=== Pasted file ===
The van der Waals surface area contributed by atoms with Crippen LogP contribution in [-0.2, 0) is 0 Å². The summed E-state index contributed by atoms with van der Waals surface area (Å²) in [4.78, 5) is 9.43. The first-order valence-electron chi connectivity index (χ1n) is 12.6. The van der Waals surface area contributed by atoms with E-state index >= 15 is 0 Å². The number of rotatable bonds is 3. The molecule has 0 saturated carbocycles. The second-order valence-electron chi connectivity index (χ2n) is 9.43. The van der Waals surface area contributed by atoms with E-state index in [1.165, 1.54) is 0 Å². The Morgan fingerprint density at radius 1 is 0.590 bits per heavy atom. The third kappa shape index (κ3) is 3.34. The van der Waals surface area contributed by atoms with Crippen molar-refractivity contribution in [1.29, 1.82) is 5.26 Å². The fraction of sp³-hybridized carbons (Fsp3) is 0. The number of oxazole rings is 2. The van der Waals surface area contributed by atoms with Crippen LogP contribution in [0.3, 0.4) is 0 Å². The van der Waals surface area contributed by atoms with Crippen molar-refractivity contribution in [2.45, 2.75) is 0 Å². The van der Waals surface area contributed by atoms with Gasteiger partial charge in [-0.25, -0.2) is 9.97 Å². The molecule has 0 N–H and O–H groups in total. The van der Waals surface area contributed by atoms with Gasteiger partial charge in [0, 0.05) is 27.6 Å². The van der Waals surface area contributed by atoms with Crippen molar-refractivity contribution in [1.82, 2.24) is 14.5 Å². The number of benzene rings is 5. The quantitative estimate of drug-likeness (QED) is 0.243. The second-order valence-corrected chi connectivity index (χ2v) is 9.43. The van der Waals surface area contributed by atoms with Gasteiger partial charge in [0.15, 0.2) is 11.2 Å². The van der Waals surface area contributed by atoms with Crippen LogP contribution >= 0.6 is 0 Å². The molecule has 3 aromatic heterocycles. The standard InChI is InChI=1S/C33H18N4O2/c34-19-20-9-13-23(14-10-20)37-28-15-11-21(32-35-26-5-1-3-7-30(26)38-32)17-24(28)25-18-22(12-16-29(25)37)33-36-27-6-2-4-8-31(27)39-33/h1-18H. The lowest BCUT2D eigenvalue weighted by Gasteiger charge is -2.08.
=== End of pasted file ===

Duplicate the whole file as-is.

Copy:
The van der Waals surface area contributed by atoms with Crippen LogP contribution in [-0.2, 0) is 0 Å². The summed E-state index contributed by atoms with van der Waals surface area (Å²) in [4.78, 5) is 9.43. The first-order valence-electron chi connectivity index (χ1n) is 12.6. The van der Waals surface area contributed by atoms with E-state index >= 15 is 0 Å². The number of rotatable bonds is 3. The molecule has 0 saturated carbocycles. The second-order valence-electron chi connectivity index (χ2n) is 9.43. The van der Waals surface area contributed by atoms with E-state index in [1.165, 1.54) is 0 Å². The Morgan fingerprint density at radius 1 is 0.590 bits per heavy atom. The third kappa shape index (κ3) is 3.34. The van der Waals surface area contributed by atoms with Crippen molar-refractivity contribution in [1.29, 1.82) is 5.26 Å². The fraction of sp³-hybridized carbons (Fsp3) is 0. The number of oxazole rings is 2. The van der Waals surface area contributed by atoms with Crippen LogP contribution in [0.3, 0.4) is 0 Å². The van der Waals surface area contributed by atoms with Crippen molar-refractivity contribution in [2.45, 2.75) is 0 Å². The van der Waals surface area contributed by atoms with Gasteiger partial charge in [-0.25, -0.2) is 9.97 Å². The molecule has 0 N–H and O–H groups in total. The van der Waals surface area contributed by atoms with Gasteiger partial charge in [0, 0.05) is 27.6 Å². The van der Waals surface area contributed by atoms with Crippen molar-refractivity contribution in [1.82, 2.24) is 14.5 Å². The number of benzene rings is 5. The quantitative estimate of drug-likeness (QED) is 0.243. The second-order valence-corrected chi connectivity index (χ2v) is 9.43. The van der Waals surface area contributed by atoms with Gasteiger partial charge in [0.15, 0.2) is 11.2 Å². The van der Waals surface area contributed by atoms with Crippen LogP contribution >= 0.6 is 0 Å². The molecule has 3 aromatic heterocycles. The standard InChI is InChI=1S/C33H18N4O2/c34-19-20-9-13-23(14-10-20)37-28-15-11-21(32-35-26-5-1-3-7-30(26)38-32)17-24(28)25-18-22(12-16-29(25)37)33-36-27-6-2-4-8-31(27)39-33/h1-18H. The lowest BCUT2D eigenvalue weighted by Gasteiger charge is -2.08.